As will be clear, Jørgen-Frantz Jacobsen was not prone to either the pretentious or the mystical. On the other hand, his view of life was characterised by
, a humour of a certain honest and pithy kind, often containing a touch of wormwood in the manner of harsh criticism and self-irony and always linked to the respect for life and its immediate realities, which he rated more highly than any sort of unconstrained and dishonest metaphysical ramblings.

The material for the novel
is taken from a Faroese legend, “Beinta and Peder Arrheboe”, which builds on a foundation of historical events. The beautiful, but evil parson’s wife, Beinta, who has been married several times and is the cause of her husbands’ misfortune and death, is traditionally seen as a virtually demonic female figure, a vampire who is evil for the sake of being evil. The
who is the subject of Jørgen-Frantz Jacobsen’s novel is also in her way a jinx and a vampire, but she is portrayed in such a way that we understand her, come to be fond of her and finally to feel sorry for her. She is neither demonic nor mystical, but in all her paradoxical womanliness, all too human. The same applies to the book as a whole. It takes place at the time of Frederik the Fifth (1723–66), though this is no archaic portrayal, but, one might say, a modern one, and Jacobsen builds throughout on his own experiences, not on reading and literary studies. It is a book about life and youth, a portrait characterised by archness and charm, by humour and poetry, but also containing a touch of irony and an undercurrent of melancholy. It was written by a man who was still young and resilient in spirit, but whose body was already broken and aged – a man who in spite of all his troubles and painful experiences never grew bitter because, “for better or for worse” he was genuinely in love with life in the form in which he had found it.

William Heinesen


The lights in the Royal Store buildings in Havn were almost blown out by the wind each time there came a gust. Occasionally, it could be as quiet as the grave. Then the heavy timberwork would start to groan, and the gale again caught the brown tarred wooden houses in its stranglehold. There was a pitiful wailing in every corner; the warehouse shutters tore and struggled in their iron cramps; the turf roofs danced in turmoil like wild flames, and the surf cast itself heavily on the stony promontory of Tinganes and enveloped all Tórshavn in a shower of salt and rain.

In the storehouse, Ole the stocking buyer and Rebekka’s Poul were busy sorting jerseys. They sat in the small circle of light provided by a lamp. Otherwise, the warehouses lay in darkness. But several folk were assembled in the shop.

They had received news. A boat that had been out fishing to the east of Nolsoy had seen a ship. They thought it was the
, which was expected from Copenhagen with goods for the Store. But she could not get into the harbour in this weather. The fishing boat had made the shore at the last moment before the storm broke.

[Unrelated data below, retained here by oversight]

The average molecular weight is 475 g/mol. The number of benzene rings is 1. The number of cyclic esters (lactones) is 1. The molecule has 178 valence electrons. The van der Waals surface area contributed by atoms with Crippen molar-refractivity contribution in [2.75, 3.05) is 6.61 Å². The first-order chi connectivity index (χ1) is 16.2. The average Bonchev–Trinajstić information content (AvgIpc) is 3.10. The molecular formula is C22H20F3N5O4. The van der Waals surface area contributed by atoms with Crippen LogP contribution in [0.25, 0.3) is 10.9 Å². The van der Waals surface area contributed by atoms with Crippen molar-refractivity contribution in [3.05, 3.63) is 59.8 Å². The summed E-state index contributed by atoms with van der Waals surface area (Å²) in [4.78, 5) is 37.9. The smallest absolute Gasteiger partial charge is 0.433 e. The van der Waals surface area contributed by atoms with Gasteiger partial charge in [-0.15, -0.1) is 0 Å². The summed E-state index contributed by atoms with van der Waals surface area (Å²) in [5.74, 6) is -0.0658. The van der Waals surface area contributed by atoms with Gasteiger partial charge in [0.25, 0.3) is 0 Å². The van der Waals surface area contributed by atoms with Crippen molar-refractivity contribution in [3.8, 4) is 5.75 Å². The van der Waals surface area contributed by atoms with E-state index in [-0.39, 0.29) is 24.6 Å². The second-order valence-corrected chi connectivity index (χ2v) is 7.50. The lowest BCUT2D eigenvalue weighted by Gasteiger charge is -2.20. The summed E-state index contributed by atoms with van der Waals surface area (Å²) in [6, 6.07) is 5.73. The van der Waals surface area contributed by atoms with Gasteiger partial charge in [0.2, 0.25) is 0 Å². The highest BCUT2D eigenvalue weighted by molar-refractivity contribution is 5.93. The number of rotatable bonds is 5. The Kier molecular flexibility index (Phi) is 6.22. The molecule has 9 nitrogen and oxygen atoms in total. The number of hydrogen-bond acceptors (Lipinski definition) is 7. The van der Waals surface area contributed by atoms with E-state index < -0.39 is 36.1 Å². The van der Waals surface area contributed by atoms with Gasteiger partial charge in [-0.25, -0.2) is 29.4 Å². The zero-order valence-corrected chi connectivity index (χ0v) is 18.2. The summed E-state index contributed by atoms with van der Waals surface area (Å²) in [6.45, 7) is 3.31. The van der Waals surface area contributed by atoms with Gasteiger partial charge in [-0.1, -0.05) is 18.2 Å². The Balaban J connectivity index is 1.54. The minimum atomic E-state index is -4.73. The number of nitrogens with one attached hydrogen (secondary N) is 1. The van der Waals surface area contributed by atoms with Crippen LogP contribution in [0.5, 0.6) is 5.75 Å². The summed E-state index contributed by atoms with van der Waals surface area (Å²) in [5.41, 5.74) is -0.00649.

The men stood around, idly discussing this ship. They were Tórshavn men –
men, as they were known – at one and the same time soldiers at the Redoubt, porters in the Royal Store and fishermen far out at sea when the weather was suitable and the commander would allow them to go. They were leaning over the counter. The tallow candle shone in their flaccid faces and their sullen, red-ringed eyes. They were spitting and yawning in a generally miserable manner. The news was turned over like a plug of chewing tobacco. Gabriel, the storekeeper, was standing at his desk behind the counter. He occasionally looked up from his accounts and made a small contribution to the conversation.

Were there two or three masts on this ship? Oh, two masts. Yes, it would probably be the

Katrine the Cellar fought her way into the Store. The gale was right on her heels like some evil spirit. Then the door slammed to. She timidly wished everyone a good evening, cowed by all the commotion she had caused. The men spat at a slightly greater distance and acknowledged in this way that they had noticed her. They were not particularly grand – neither Springus, Niels the Punt, Samuel the Hoist nor the Beach Flea. But they did not approve of female interference in a strictly factual discussion on seafaring. Katrine also fully understood this. For a long time she stood there meekly and was only Katrine the Cellar. Or rather: for the time being she hardly existed. But her eyes were watchful and determined. She had her little war to wage. So when Gabriel at some stage, almost by chance, caught sight of her, she was there straight away: “God bless you, Gabriel, will you let me have a jug of syrup this evening.”

She cautiously pushed the jug forward on the counter.

“What the hell are you doing out here again now? Haven’t you been out here once before today buying both flour and oats?

“God bless you! Just so the children can have something to drink this evening.”

“Oh, go to blazes,” shouted Gabriel furiously. “Why the devil can’t you buy everything at the same time?”

“We couldn’t take more on account this morning, you know. But now Marcus has had such a good day’s fishing.”

“Do you think I haven’t anything else to do but stir the syrup barrel every time Marcus catches a tiddler?”

Clearly showing his irritation, he went over to the barrel, bent his fat back and filled the mug with the thick syrup. Katrine watched him excitedly. It was taking such a long time. If only he didn’t change his mind half way! Gabriel groaned and swore gently. Finally, he straightened his back and flung the mug across the counter: “There!”